Back in the mid 1960s, the British and the Soviets had some difference of opinion when it came to designing an aircraft capable of transporting 50 passengers.
The people of Hawker-Siddeley, in typically prudent British fashion, erred on the conservative side.
They designed a straight-winged turboprop that, while slow and a bit frumpy-looking, was economical and successful, ultimately culminating in a production run of 380 aircraft.
The Soviets, particularly those employed in the Central Hydrofoil Design Bureau, had a rather different take on the mission.
Eschewing anything resembling economy, common sense, or Earth-based design, they checked their self-restraint at the door and came up with this, the “Caspian Sea Monster.”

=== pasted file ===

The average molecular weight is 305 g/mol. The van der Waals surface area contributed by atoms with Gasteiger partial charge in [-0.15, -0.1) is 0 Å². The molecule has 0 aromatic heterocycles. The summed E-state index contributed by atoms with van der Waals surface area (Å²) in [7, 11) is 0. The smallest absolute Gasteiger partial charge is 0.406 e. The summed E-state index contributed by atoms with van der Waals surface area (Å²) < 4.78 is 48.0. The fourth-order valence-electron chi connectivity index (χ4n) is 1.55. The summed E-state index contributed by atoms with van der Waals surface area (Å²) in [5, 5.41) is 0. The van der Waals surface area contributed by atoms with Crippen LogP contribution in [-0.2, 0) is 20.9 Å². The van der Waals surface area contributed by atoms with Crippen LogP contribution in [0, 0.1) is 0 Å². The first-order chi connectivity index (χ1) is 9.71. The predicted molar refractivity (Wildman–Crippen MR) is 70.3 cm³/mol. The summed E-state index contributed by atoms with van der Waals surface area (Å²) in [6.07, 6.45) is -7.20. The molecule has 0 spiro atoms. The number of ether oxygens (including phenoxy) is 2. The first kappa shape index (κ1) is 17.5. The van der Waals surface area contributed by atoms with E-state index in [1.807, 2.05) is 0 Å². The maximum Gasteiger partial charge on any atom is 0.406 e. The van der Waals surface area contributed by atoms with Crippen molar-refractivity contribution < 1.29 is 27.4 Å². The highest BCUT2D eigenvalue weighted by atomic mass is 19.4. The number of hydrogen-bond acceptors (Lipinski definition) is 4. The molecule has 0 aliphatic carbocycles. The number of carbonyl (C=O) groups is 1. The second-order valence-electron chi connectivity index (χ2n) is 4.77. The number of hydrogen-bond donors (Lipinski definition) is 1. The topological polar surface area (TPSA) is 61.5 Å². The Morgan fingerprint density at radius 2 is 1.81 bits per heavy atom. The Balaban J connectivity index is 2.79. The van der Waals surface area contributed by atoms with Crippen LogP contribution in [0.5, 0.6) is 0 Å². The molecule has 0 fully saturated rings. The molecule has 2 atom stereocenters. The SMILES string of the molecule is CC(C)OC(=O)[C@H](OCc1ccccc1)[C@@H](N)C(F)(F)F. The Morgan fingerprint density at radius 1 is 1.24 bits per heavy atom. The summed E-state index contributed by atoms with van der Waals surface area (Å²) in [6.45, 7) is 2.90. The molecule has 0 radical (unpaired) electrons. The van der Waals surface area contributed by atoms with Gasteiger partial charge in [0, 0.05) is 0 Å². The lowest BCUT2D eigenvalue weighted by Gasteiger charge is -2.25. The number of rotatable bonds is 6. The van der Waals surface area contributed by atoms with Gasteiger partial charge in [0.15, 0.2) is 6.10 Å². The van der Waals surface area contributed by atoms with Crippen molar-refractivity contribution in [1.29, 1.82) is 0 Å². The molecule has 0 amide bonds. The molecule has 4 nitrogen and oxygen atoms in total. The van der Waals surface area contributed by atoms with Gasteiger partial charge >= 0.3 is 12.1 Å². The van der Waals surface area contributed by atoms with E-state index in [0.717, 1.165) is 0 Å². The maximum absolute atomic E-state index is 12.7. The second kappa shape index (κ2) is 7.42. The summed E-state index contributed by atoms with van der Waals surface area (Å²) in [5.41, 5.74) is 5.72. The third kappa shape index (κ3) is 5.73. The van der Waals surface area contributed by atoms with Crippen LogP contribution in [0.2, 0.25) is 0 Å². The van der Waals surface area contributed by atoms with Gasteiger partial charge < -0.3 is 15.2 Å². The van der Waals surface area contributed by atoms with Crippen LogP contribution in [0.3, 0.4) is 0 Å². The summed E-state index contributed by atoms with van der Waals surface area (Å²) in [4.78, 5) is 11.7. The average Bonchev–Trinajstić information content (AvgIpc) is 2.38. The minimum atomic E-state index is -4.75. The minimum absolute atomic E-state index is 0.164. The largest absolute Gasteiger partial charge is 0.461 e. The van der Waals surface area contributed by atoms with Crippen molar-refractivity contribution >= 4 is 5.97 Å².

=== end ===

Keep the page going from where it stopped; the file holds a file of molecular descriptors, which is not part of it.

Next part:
Rather than following the Brits’ lead and selecting a couple of 2,280 hp turboprops to power a 46,500 lb (21,092 kg) machine, they went with ten turbojets, each producing 28,670 lbs (13,000 kg) of thrust to propel their 1,199,315 lb (544,000 kg) hulk through the air.
Because the monstrosity was an “ekranoplan”, or ground-effect vehicle, it was designed to fly on its own cushion of air, at an altitude of only 16–33 ft (5-10m).
To be fair, the thing was entirely experimental, and was being evaluated not just for passenger transport, but also for various military duties.
Indeed, despite its massive size, its low cruising altitude meant that it could theoretically sneak underneath enemy radar at a speed of 270 knots.
The Soviets tested it for fifteen years, undoubtedly terrifying innocent fishermen and sailors as it screamed past like a low-flying spaceship from Hell.